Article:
SONIA BRAND-FISHER: “Someday she will spread her little legs and fly away.” Wow, “Mad Men.” As if the show couldn’t get more carnivalesque, the amount that we are allowed to see of male and female sexuality in this episode, in this time period, is brought to the forefront in kaleidoscopic chaos. The women are costumed as wives, mothers, whores, and go-go girls. The men put on their respective uniforms of social acceptability. Yet the tags are switched around, identities are put into question and concern. We can’t believe our ears. We can’t believe our eyes. We can’t believe that’s Peggy in an apron holding a ham. Or can we?
Feminine presentation and performance was a fascinating theme in this episode that manifested in shades of shocking pinks and purples, muted blues and blacks, and sparkling silvers and whites. A jarring image was Peggy arriving to dinner with Abe in an uncharacteristic hot pink mini-dress with a gigantic bow on the front. What costumes can do to create mood is exemplified amazingly in this scene, and in this episode as a whole. With the soft shadows of the restaurant and Abe’s black jacket, Peggy arrives as the big pink reminder in the room that their relationship might very well be taken to the next level. Under Joan’s advice to prepare herself for the best, Peggy dresses the part of a woman on the verge of romantic excitement. As someone who works in advertising, she knows what colors pop, how she should register her emotion, what every tiny word signifies (“I do,” anyone?). Her performance of young romantic femininity shifts from the youthful pink to the muted blue and green dinner party dress that she wears to serve her mother the ham, and announce her decision to move in with Abe. We had seen Megan earlier in the episode in a dress of subtle blues and greens when hosting her parents for dinner with Don, a color scheme that is signifying to the audience comfort, stability, and matrimony. Then later in the episode, Megan adopts the hot pink color scheme that Peggy introduced when going to see Don receive his award. She is like Cinderella getting ready for the ball in a classically cut A-line gown, show-stopping to say the least. These women are aware of their drag and where to showcase it, which unites them on a level that hasn’t been explored much up until this point.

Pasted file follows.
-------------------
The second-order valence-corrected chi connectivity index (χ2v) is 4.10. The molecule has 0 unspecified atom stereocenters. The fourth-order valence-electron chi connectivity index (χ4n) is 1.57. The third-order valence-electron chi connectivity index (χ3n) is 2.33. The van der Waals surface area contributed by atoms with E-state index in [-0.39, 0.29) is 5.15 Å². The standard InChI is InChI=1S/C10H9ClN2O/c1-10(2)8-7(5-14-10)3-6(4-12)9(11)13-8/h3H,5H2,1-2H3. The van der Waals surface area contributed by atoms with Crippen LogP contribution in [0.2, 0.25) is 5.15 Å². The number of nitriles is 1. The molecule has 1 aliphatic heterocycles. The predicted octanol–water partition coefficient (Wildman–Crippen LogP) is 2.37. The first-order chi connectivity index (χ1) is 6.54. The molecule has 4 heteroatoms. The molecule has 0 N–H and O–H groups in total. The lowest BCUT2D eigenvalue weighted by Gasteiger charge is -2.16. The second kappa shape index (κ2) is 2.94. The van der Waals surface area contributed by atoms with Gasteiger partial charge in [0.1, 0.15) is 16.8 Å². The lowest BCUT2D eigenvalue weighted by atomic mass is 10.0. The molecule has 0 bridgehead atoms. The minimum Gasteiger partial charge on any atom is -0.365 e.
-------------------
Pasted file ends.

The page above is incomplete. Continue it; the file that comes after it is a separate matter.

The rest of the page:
On the opposite side of the romanticized young, ambitious women there are the sexualized figures in this episode, which are Sally, Mona Sterling, and Marie Calvet. These women are all at untraditional ages to be sexualized by Hollywood, but here they are on “Mad Men” appearing in blacks, silvers, and grays, constantly aware of their age and their relation to what they can’t have. When Mona is brought back briefly (and fabulously) for cocktails with Roger, she looks spectacular. Sultry and far from matronly with her heavy silver eyeliner and her died Bobbie Barrett hair. She is shot so that we can see her body, her legs, and her expressive and knowing eyes that stare effortlessly into Roger’s soul. Marie Calvet, the unhappy mother of Megan wears her black and silver gown to Don’s award ceremony with a deliberate sex appeal that she uses to lure Roger into the back room. Her hatred of her husband draws her to the cunning charms of Roger Sterling, and Roger to her immense charisma. However, it’s Sally Draper’s entrance in the silver Jetsons mini-dress, white go-go boots, and rouged cheeks that stops everyone in their tracks. Nothing is right about the way that she looks, but 13 year old girls don’t want to be 13 year old girls. They want to go to fancy balls, they want to dress up, they want to be mature. Though the situation sexualizes her, and Emile’s comment makes our blood run cold, Sally Draper is still just trying to figure out her adult self, new sets of responsibilities, and what pleasures she wants to see and take part in and which makes her lose her appetite for Shirley Temples.
Keep it up, Season 5, you’re batting 1000.
HOWARD MEGDAL: So much to love in this episode once again, as brilliant in emotional interplay and subtle moments as with the visual imagery Sonia broke down.
To me, some of my favorite moments came in little giveaways. Emile, looking to make Don and Megan’s apartment a bit less decadent, passive-aggressively lets Bobby fill a fountain pen on the white carpet. Peggy’s mother, expressing wry surprise that ham is a favorite of, as she calls him, “Abraham”. And really, everything Roger says to Sally all night is perfect, reminding us that while it is his job to charm clients, as Pete so perfectly shows Emile in his brief appearance, Roger is actually that charming with nothing on the line other than entertaining a little girl who otherwise would have been all alone. He gets Julia Ormond for his kindness, and who can begrudge him that? Not me.
The extent to which Heinz is rescued from near-defeat by Don and Megan really just reinforces how right Peggy was last week- the new pitch isn’t particularly better than the one Peggy had presented while Don and Megan went to Howard Johnson’s. The Heinz man simply needed to hear it from Don. It was an unfortunate byproduct of the SCDP triumph that the beans double-crosser gets to keep working with them, he didn’t deserve it.
More ominous by far: is the revelation from Ken Cosgrove’s father-in-law that no big company will work with Don, thanks to his letter against Lucky Strike, building in a ceiling for SCDP? And what will this mean for a company that is clearly bumping up against that ceiling already?
Maybe Emile will get his wish, and the decadent apartment will have to go. I hope not; Emile’s line about little girls struck such terror in the heart of this relatively new father.